The tire receiving frame 20 includes right and left-hand side support bars 20a and 20b which lie in planes parallel with side plates 12 and 14 and, in the embodiment shown, lie in the same planes as the side plates. Cross straps 20c and 20d extend transversely between opposite ends of side bars 20b and 20c, the cross straps having generally horizontal center portions and upwardly bent end portions to conform generally to the silhouette of a tire as seen in FIG. 2. The ends of the cross straps can be welded or riveted to the side support bars. A center strap 20e extends perpendicular to the cross straps and is fixedly attached at the centers of the cross straps, the center strap being provided with indentations so that the majority of the upper surface thereof lies in essentially the same plane as the upper surfaces of the cross straps. At the forward end of center strap 20e is a hinge 70 to which is attached a locking plate 72. At the rear of center strap 20e is an upwardly extending strap portion 20f to which is attached a hook-shaped latch bar 25, the bar being connected to strap portion 20f by bolts 26 and nuts 27 so that it is rigidly attached thereto.

The folding mechanisms 30 and 40 include arms 32 and 34 on one side and arms 42 and 44 on the other side, the pairs of arms being pivotally connected by pivot pins 32a, 34a, 42a and 44a to side plates 12 and 14, respectively. These pivot pins, which can be rivets loosely attached, permit pivotal movement of arms 32, 34, 42 and 44. The other ends of the arms are connected to side support bars 20a and 20b, respectively, by pivot pins 32b, 34b, 42b and 44b. The pivot pins are spaced equally on the side plates and side bars and the arms are of substantially equal lengths so that the pairs of side bars form parallelogram mechanisms, permitting side bars 20a, 20b to move in planes parallel with each other, with themselves, and with side plates 12, 14. As seen in FIGS. 3, 4 and 5, the movement sequence from the storage position is downward, forward and then upward, to the extent necessary, bringing the tire support frame 20 to an accessible position.

An over-center spring and link mechanism is also provided on each side of the tire carrier to assist the user in removing a tire from tire receiving frame 20 or returning the tire receiving frame to its storage position. The over center mechanism on the right-hand side includes an offset arm 36 which is a relatively short link welded at one end to the outer surface of arm 32, the other end of arm 36 being pivotally attached by a pivot pin 38a to a link 38. The other end of link 38 has a hole 38b which receives one end of an extension coil spring 39. The other end of spring 39 is received in the eye of an eyebolt 52 which passes through an opening in an angle 50, welded to the outside of side plate 12, eyebolt 52 being retained therein by a nut 54.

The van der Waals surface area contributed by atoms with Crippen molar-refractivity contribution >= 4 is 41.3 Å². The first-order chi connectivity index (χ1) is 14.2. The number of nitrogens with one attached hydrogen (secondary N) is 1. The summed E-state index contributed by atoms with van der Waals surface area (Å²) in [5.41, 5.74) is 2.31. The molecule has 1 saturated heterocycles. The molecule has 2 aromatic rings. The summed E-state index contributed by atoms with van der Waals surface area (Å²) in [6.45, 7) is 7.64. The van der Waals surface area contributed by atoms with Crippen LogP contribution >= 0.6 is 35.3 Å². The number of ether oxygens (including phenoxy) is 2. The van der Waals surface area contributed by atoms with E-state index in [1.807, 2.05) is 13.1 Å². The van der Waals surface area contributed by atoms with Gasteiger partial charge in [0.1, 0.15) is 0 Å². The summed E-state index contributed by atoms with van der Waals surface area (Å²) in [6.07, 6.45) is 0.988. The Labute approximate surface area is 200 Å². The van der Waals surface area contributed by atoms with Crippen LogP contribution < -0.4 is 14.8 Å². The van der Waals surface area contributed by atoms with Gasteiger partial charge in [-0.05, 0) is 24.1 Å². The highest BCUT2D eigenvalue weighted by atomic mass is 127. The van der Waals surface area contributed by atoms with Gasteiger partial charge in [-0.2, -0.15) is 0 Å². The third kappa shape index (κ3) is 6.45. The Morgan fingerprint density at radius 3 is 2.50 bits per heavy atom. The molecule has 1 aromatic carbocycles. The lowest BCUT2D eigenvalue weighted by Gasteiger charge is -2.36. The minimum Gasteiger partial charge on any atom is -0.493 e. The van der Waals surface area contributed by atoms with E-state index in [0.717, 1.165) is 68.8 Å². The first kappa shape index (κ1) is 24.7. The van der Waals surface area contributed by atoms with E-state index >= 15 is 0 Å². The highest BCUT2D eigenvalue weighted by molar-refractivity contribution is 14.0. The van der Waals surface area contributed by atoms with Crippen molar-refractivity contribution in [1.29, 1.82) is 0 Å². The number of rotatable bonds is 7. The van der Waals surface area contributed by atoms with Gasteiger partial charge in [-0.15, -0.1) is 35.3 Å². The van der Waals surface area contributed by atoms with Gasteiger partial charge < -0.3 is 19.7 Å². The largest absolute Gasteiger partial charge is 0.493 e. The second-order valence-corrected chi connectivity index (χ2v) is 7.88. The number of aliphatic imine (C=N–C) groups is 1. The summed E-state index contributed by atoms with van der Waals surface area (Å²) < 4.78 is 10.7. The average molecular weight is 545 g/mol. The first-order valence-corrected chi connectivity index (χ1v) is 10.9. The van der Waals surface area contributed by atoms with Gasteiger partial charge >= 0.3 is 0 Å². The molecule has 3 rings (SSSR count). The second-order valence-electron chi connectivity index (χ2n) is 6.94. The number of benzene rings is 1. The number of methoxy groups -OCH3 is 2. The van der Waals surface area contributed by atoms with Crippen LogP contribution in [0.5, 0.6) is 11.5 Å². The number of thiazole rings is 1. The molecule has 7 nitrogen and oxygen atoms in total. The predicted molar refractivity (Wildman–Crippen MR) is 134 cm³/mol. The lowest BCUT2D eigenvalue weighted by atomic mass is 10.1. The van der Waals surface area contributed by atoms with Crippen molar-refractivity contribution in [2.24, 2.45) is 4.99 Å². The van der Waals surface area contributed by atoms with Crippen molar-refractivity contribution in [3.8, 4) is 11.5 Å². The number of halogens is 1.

The over-center mechanism including arm 36, link 38 and spring 39 operates to pass across a line 43 which extends between the connection point of spring 39 at eyebolt 52 and the pivot axis of pivot pin 32a. Spring 39, which tends to pull link 38 toward eyebolt 52, operates to urge the parallelogram suspension system toward the position shown in FIG. 3 whenever pivot pin 38a is below line 43, and the spring operates to urge the tire receiving frame 20 toward the position shown in FIG. 4 whenever pivot pin 38a is above line 43. The motion in the direction shown in FIG. 4 is limited by a stop block 56 which is welded to the outer surface of plate 12 in the desired position. Thus, when the tire receiving frame is in the position shown in FIG. 4, it is firmly held in that position by the action of spring 39 pressing arm 32 against stop block 56 so that an individual can extract a tire or insert a tire without having to be concerned about erratic, wobbling movement of the tire receiving frame.